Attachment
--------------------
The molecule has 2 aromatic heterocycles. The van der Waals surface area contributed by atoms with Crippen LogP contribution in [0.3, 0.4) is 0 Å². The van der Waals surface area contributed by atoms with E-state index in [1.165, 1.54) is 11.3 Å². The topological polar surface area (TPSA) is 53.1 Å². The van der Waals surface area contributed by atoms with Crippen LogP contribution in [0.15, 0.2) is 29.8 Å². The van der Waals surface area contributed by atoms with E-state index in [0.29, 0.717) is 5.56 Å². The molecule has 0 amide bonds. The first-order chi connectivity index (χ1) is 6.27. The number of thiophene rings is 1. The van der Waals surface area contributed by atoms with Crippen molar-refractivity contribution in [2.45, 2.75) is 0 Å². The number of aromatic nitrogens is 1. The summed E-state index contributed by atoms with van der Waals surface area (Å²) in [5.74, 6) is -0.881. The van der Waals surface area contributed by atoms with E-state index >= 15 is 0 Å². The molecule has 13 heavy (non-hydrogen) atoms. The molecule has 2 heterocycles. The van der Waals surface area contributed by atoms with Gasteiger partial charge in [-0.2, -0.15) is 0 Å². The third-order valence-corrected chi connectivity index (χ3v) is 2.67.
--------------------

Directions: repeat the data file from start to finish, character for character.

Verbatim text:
The molecule has 2 aromatic heterocycles. The van der Waals surface area contributed by atoms with Crippen LogP contribution in [0.3, 0.4) is 0 Å². The van der Waals surface area contributed by atoms with E-state index in [1.165, 1.54) is 11.3 Å². The topological polar surface area (TPSA) is 53.1 Å². The van der Waals surface area contributed by atoms with Crippen LogP contribution in [0.15, 0.2) is 29.8 Å². The van der Waals surface area contributed by atoms with E-state index in [0.29, 0.717) is 5.56 Å². The molecule has 0 amide bonds. The first-order chi connectivity index (χ1) is 6.27. The number of thiophene rings is 1. The van der Waals surface area contributed by atoms with Crippen molar-refractivity contribution in [2.45, 2.75) is 0 Å². The number of aromatic nitrogens is 1. The summed E-state index contributed by atoms with van der Waals surface area (Å²) in [5.74, 6) is -0.881. The van der Waals surface area contributed by atoms with E-state index >= 15 is 0 Å². The molecule has 13 heavy (non-hydrogen) atoms. The molecule has 2 heterocycles. The van der Waals surface area contributed by atoms with Gasteiger partial charge in [-0.2, -0.15) is 0 Å². The third-order valence-corrected chi connectivity index (χ3v) is 2.67.